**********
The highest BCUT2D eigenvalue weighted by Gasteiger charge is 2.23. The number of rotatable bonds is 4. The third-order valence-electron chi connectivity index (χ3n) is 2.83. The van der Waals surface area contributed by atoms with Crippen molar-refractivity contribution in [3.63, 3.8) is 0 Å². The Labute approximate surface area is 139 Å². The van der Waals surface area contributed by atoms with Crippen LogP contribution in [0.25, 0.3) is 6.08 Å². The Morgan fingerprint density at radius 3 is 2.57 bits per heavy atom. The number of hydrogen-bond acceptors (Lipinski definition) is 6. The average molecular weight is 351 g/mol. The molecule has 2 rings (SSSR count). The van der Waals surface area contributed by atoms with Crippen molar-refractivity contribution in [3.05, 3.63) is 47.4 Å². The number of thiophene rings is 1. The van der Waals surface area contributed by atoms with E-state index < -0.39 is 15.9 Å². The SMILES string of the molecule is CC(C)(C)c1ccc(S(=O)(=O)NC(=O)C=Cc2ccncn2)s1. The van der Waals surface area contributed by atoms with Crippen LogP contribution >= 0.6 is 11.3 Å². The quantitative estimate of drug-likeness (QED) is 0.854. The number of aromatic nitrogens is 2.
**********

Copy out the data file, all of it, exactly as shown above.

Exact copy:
The highest BCUT2D eigenvalue weighted by Gasteiger charge is 2.23. The number of rotatable bonds is 4. The third-order valence-electron chi connectivity index (χ3n) is 2.83. The van der Waals surface area contributed by atoms with Crippen molar-refractivity contribution in [3.63, 3.8) is 0 Å². The Labute approximate surface area is 139 Å². The van der Waals surface area contributed by atoms with Crippen LogP contribution in [0.25, 0.3) is 6.08 Å². The Morgan fingerprint density at radius 3 is 2.57 bits per heavy atom. The number of hydrogen-bond acceptors (Lipinski definition) is 6. The average molecular weight is 351 g/mol. The molecule has 2 rings (SSSR count). The van der Waals surface area contributed by atoms with Crippen molar-refractivity contribution in [3.05, 3.63) is 47.4 Å². The number of thiophene rings is 1. The van der Waals surface area contributed by atoms with E-state index < -0.39 is 15.9 Å². The SMILES string of the molecule is CC(C)(C)c1ccc(S(=O)(=O)NC(=O)C=Cc2ccncn2)s1. The van der Waals surface area contributed by atoms with Crippen LogP contribution >= 0.6 is 11.3 Å². The quantitative estimate of drug-likeness (QED) is 0.854. The number of aromatic nitrogens is 2.